Cheeeeeeeeeeeeeeeeeeeaap
 

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This is a good thread and I'm doing my best to try to understand it. I'm going to adjust my sag in the rear of my gen 1 with a cogent moab. I understand the gen 1 rear travel is 9.1 inches and I want almost exactly 3 inches of sag. However, my bike has eagle mike raising links (the RL1). Does this have any effect on the numbers I need to calculate to get the ideal sag?
 

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IMO, No. You still want about 30% sag.
 
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IMO, No. You still want about 30% sag.
Thanks again fro your insight and help, Mr. Westman! I have a couple more questions. If you or anyone knows I'd appreciate the help!

When adjusting the cogent shock preload collar, should the rear wheel be off the ground? I adjusted it a little last summer and the stiction I encountered when the wheel was on the ground was a little worrying, I wasn't sure if I was harming the threads by doing it that way.

Also, I use the raising links because I use the KLR as a camping platform and usually carry quite a bit of gear. Plus, I'm 220 lbs. I have the cogent moab adventure shock which means it doesn't have adjustabe damping. Last year I was tearing up a steep hill with washboard gravel and the rear tire wasn't hooking up as well as I'd like. Granted, I didn't have my sag set perfectly, just by feel. Which I'm going to remedy now with adjusting the sag to spec.

My question is, would the raising links have a detrimental effect on rebound damping or the bikes ability to stay planted on terrain like that? If I understand correctly, the raising links REDUCE the amount of rear travel, correct? This year I have gone with a much lighter luggage system (dropped about 25 lbs from my loaded weight) and I'm thinking before I set the sag, maybe I should put on the stock links. The cogent shock does have the heavy duty spring. Any thoughts on doing that?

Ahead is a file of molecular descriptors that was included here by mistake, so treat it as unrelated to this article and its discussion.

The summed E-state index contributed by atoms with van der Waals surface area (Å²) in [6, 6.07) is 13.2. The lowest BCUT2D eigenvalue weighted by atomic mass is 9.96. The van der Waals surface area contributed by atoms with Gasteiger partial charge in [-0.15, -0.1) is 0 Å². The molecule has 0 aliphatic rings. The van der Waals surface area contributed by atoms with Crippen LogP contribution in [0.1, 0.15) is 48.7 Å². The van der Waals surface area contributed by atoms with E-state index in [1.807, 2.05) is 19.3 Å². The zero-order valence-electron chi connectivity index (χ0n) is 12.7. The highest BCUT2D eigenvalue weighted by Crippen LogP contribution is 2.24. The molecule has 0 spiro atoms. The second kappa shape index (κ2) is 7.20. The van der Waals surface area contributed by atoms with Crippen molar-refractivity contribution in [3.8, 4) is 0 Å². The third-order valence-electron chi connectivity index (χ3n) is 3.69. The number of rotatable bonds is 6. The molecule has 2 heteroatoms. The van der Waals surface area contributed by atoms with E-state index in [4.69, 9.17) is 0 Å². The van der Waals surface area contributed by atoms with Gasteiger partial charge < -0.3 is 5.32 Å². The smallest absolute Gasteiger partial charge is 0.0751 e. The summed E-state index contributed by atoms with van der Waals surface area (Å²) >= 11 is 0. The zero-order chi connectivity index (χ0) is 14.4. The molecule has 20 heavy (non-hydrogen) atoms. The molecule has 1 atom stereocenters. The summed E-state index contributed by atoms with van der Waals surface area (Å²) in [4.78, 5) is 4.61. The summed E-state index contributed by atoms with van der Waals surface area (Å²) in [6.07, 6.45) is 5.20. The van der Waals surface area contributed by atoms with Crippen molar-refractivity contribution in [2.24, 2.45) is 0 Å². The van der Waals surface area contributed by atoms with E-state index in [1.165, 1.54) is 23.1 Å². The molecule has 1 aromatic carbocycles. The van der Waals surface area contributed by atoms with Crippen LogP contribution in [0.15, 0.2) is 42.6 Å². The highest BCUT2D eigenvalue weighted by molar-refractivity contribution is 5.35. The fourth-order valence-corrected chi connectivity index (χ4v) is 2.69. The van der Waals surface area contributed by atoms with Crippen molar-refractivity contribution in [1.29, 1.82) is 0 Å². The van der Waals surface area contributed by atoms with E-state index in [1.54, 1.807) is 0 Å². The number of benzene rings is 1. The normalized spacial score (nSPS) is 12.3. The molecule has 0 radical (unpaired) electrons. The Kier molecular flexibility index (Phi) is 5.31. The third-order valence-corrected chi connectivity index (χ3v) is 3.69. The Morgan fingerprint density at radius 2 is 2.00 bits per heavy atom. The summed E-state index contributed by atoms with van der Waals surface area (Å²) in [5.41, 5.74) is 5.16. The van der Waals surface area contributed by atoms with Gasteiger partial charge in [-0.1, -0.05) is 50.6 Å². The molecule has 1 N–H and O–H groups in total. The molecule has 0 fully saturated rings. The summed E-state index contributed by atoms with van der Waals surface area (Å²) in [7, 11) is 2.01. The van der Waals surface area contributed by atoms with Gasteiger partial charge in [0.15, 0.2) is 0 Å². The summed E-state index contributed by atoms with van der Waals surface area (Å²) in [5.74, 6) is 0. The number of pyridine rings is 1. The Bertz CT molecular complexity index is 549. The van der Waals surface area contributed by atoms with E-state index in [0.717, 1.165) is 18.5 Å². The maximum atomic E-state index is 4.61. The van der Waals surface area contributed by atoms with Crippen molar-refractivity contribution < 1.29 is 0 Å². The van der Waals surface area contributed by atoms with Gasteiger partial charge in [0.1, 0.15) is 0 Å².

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Good questions that I don't really have definitive answers to!

I think lowering links consume available shock absorber travel Quicker, so Rising Links may Increase total rear axle travel, marginally.

I'll suggest that one should clean & dry shock threads and then lube with WD-40 or the like. And elevate the rear wheel when attempting to re-adjust pre-load.

In the grand scheme of things, it is what ever feels good to your butt and handlebars, not the measured inches of sag.
 
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Thanks again fro your insight and help, Mr. Westman! I have a couple more questions. If you or anyone knows I'd appreciate the help!

When adjusting the cogent shock preload collar, should the rear wheel be off the ground? I adjusted it a little last summer and the stiction I encountered when the wheel was on the ground was a little worrying, I wasn't sure if I was harming the threads by doing it that way.

Also, I use the raising links because I use the KLR as a camping platform and usually carry quite a bit of gear. Plus, I'm 220 lbs. I have the cogent moab adventure shock which means it doesn't have adjustabe damping. Last year I was tearing up a steep hill with washboard gravel and the rear tire wasn't hooking up as well as I'd like. Granted, I didn't have my sag set perfectly, just by feel. Which I'm going to remedy now with adjusting the sag to spec.

My question is, would the raising links have a detrimental effect on rebound damping or the bikes ability to stay planted on terrain like that? If I understand correctly, the raising links REDUCE the amount of rear travel, correct? This year I have gone with a much lighter luggage system (dropped about 25 lbs from my loaded weight) and I'm thinking before I set the sag, maybe I should put on the stock links. The cogent shock does have the heavy duty spring. Any thoughts on doing that?
The shorter raising links decrease leverage on the shock, effectively increasing
both springrate and damping. The links move the suspension arc but have a negligeable effect on total suspension travel.

As far as the other questions; if it was me I'd probably use the raising links when fully loaded and the stock links when travelling light.....either that or get the adjustable Moab (and yes, raise the bike off the ground to make preload adjustments easier.....Cogent also has a needle bearing preload collar that helps)

...in any case, set your sag up for the load

Cheers,
Dave
 

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This is a good thread and I'm doing my best to try to understand it. I'm going to adjust my sag in the rear of my gen 1 with a cogent moab. I understand the gen 1 rear travel is 9.1 inches and I want almost exactly 3 inches of sag. However, my bike has eagle mike raising links (the RL1). Does this have any effect on the numbers I need to calculate to get the ideal sag?
Is the rise from the RL1 very noticeable? I was thinking about buying them for my bike, but wasn't sure about RL1 or RL2. I'm a big guy, so even without gear I sag the bike but I'm planning to do a top gun spring or something on the rear as well to help get that stuff dialed in. All that being said, with the OEM suspension and configuration I haven't had any issues off road or on the road. I just have a feeling it could be a lot better if I dialed it in a little more.